If you've ever had a whiff of a dog's bad breath, you know it's not pleasant. Bad breath is one sign of periodontal disease. If your pup has it, it's time to act. Tartar care includes brushing your pup's pearly whites and using a vet-recommended dog food.
Periodontal disease is a common condition in dogs, and it is preventable. Bacteria in the mouth form a sticky substance called plaque. Minerals in the saliva of your pup's mouth harden the plaque to form calculus or tartar. The tartar accumulates around the gum line and spreads under the gum line causing damage to the tissues around the teeth. The result is periodontal disease -- the inflammation of the gums as well as loss of bone and soft tissue surrounding the teeth.
Controlling tartar buildup is the key to preventing periodontal disease. A home oral hygiene program is important as well as visits to your veterinarian for professional cleanings and checkups. Brushing your dog's teeth with dog toothpaste is the first step. The American Veterinary Dental College recommends daily brushing. Providing chew toys and chew treats also benefit your dog. Your veterinarian may suggest or prescribe a kibble especially formulated to decrease the chances of dental disease.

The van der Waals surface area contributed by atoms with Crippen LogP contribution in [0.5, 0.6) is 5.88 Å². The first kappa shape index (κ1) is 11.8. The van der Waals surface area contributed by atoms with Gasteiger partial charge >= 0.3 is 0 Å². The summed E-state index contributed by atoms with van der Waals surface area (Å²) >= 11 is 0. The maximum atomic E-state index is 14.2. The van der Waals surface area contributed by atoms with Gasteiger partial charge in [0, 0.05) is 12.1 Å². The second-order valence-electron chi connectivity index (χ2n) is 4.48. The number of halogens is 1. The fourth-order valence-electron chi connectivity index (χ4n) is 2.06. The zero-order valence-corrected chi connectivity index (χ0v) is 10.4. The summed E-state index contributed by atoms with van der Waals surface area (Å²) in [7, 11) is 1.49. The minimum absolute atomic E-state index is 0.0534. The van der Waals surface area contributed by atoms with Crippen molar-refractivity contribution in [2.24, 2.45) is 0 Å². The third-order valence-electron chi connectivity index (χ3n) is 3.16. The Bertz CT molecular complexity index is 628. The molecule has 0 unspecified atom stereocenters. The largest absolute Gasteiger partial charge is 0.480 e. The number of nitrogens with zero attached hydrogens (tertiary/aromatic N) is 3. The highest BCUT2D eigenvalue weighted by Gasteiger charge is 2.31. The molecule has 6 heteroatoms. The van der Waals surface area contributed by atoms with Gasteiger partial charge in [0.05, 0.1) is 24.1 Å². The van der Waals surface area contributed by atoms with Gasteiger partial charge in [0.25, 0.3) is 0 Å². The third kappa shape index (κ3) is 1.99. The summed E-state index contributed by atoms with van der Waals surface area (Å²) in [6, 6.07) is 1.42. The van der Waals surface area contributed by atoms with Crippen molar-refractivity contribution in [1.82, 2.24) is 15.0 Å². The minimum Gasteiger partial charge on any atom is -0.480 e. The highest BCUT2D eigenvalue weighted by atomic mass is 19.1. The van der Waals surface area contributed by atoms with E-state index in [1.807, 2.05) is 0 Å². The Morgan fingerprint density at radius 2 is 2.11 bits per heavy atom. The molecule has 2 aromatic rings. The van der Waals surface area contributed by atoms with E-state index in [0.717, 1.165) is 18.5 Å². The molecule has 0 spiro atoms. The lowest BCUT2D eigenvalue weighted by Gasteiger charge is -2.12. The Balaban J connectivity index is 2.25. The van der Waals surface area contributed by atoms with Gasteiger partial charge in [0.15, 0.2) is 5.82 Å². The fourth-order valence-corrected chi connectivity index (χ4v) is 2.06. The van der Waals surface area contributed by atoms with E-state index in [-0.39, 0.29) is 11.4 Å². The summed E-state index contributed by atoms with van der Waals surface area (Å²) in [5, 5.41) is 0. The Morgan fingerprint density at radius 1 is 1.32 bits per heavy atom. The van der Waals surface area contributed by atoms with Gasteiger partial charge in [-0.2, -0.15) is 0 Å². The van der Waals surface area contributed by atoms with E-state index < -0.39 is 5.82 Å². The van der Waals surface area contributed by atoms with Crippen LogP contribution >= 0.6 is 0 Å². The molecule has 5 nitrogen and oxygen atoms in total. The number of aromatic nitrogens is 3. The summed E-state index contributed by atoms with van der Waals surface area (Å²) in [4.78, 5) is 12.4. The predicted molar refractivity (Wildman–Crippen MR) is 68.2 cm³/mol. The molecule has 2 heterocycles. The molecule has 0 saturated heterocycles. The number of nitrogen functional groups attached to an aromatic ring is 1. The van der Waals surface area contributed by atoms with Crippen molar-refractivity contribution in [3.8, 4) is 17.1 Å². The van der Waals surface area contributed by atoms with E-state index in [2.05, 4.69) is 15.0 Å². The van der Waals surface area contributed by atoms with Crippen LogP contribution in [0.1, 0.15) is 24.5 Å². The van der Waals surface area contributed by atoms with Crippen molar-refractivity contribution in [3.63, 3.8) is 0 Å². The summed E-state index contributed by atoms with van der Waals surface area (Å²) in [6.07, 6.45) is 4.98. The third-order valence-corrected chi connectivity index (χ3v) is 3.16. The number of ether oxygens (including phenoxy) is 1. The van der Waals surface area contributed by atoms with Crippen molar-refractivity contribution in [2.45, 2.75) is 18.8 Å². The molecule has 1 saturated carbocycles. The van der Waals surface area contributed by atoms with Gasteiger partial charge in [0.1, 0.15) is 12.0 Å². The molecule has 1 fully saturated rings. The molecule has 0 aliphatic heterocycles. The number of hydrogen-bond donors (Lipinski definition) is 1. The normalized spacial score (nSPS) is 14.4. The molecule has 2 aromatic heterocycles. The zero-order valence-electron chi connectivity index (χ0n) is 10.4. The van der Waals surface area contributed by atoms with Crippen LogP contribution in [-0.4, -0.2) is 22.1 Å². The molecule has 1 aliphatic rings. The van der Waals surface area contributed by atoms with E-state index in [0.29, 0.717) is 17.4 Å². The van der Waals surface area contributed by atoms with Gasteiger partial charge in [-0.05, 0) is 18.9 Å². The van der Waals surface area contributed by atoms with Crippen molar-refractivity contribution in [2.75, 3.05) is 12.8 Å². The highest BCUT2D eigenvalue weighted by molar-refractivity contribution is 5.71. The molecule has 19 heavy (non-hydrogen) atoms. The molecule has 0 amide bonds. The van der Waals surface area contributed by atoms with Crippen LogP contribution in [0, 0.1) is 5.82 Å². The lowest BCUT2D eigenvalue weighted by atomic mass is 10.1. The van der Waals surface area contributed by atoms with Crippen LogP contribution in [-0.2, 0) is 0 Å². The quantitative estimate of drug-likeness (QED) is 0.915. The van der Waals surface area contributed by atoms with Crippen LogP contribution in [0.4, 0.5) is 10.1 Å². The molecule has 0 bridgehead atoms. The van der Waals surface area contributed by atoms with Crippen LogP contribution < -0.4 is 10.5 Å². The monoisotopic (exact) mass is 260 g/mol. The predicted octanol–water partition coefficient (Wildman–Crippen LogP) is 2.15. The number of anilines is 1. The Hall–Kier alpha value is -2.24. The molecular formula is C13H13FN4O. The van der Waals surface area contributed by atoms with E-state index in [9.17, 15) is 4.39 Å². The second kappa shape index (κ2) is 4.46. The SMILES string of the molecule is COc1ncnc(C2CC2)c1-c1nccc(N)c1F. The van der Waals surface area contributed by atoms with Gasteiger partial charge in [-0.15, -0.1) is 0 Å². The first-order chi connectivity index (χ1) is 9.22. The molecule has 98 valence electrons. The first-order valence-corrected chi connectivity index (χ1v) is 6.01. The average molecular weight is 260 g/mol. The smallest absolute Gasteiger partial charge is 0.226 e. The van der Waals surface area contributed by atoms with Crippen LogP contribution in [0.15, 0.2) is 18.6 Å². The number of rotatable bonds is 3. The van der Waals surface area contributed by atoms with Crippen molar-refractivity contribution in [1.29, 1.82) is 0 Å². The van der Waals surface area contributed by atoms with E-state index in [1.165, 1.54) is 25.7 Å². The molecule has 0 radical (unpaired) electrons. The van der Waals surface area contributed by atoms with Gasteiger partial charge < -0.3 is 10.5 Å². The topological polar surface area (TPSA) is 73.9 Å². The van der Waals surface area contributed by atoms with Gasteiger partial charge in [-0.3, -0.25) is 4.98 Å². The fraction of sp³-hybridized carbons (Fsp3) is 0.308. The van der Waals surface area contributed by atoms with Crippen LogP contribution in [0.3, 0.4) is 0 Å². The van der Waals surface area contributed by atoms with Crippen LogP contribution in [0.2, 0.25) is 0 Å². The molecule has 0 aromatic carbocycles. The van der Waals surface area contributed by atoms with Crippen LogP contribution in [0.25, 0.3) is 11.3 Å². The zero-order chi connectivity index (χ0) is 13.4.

Special Kibble and VOHC
Some specially formulated kibble contains a chemical anti-tartar poly-phosphate ingredient. Besides the anti-tartar, the kibble scrubs away the surface plaque and tartar when your pup bites into it. If your vet does not prescribe a kibble, look for one that has the Veterinary Oral Health Council's seal of approval, which indicates the kibble helps control tartar and plaque. The VOHC seal follows a review of data collected from trials that must follow its standards. The VOHC does not test the products itself.
A dry kibble does have an advantage over wet food because it aids in the reduction of plaque and tartar buildup. The specially formulated kibble most likely will cost more than kibble bought at your local grocery store. Ask your vet for samples of the kibble before spending money for a large bag of dog food. Try it as a treat to see if your pup will eat it. Changing to a different dog food should be done gradually to reduce stomach indigestion.
Pauline Gill is a retired teacher with more than 25 years of experience teaching English to high school students. She holds a bachelor's degree in language arts and a Master of Education degree. Gill is also an award-winning fiction author.